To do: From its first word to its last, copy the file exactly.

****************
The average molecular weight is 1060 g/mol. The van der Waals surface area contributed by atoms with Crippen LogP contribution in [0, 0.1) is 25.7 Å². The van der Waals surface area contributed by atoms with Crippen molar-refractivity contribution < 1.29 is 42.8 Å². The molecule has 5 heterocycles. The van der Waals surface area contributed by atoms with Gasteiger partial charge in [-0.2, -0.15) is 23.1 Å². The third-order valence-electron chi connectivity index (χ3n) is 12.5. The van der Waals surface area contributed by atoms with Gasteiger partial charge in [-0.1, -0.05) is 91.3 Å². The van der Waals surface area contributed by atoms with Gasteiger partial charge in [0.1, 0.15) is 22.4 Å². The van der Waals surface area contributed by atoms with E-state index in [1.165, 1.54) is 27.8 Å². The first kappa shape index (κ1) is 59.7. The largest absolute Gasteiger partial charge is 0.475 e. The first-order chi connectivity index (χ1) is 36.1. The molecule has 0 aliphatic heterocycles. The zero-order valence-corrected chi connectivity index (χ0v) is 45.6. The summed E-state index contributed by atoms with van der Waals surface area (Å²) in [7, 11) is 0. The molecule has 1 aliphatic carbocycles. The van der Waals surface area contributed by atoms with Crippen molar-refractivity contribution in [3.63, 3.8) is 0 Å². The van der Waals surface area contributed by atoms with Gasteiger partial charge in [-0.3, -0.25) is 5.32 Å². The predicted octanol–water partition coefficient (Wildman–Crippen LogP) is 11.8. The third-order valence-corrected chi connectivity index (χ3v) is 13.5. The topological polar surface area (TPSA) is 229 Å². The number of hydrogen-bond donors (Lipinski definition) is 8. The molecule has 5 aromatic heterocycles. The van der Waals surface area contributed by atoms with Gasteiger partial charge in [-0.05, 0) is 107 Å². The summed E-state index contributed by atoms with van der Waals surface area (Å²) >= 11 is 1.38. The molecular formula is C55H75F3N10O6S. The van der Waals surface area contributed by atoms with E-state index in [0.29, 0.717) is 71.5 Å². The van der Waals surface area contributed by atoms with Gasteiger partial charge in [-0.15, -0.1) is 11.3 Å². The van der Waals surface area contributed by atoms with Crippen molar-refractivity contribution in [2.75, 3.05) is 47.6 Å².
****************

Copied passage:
The average molecular weight is 1060 g/mol. The van der Waals surface area contributed by atoms with Crippen LogP contribution in [0, 0.1) is 25.7 Å². The van der Waals surface area contributed by atoms with Crippen molar-refractivity contribution < 1.29 is 42.8 Å². The molecule has 5 heterocycles. The van der Waals surface area contributed by atoms with Gasteiger partial charge in [-0.2, -0.15) is 23.1 Å². The third-order valence-electron chi connectivity index (χ3n) is 12.5. The van der Waals surface area contributed by atoms with Gasteiger partial charge in [-0.1, -0.05) is 91.3 Å². The van der Waals surface area contributed by atoms with Gasteiger partial charge in [0.1, 0.15) is 22.4 Å². The van der Waals surface area contributed by atoms with E-state index in [1.165, 1.54) is 27.8 Å². The first kappa shape index (κ1) is 59.7. The largest absolute Gasteiger partial charge is 0.475 e. The first-order chi connectivity index (χ1) is 36.1. The molecule has 0 aliphatic heterocycles. The zero-order valence-corrected chi connectivity index (χ0v) is 45.6. The summed E-state index contributed by atoms with van der Waals surface area (Å²) in [7, 11) is 0. The molecule has 1 aliphatic carbocycles. The van der Waals surface area contributed by atoms with Crippen molar-refractivity contribution in [3.63, 3.8) is 0 Å². The van der Waals surface area contributed by atoms with Gasteiger partial charge in [-0.3, -0.25) is 5.32 Å². The predicted octanol–water partition coefficient (Wildman–Crippen LogP) is 11.8. The third-order valence-corrected chi connectivity index (χ3v) is 13.5. The topological polar surface area (TPSA) is 229 Å². The number of hydrogen-bond donors (Lipinski definition) is 8. The molecule has 5 aromatic heterocycles. The van der Waals surface area contributed by atoms with Gasteiger partial charge in [-0.05, 0) is 107 Å². The summed E-state index contributed by atoms with van der Waals surface area (Å²) >= 11 is 1.38. The molecular formula is C55H75F3N10O6S. The van der Waals surface area contributed by atoms with E-state index in [0.29, 0.717) is 71.5 Å². The van der Waals surface area contributed by atoms with Gasteiger partial charge in [-0.15, -0.1) is 11.3 Å². The van der Waals surface area contributed by atoms with Crippen molar-refractivity contribution in [2.75, 3.05) is 47.6 Å².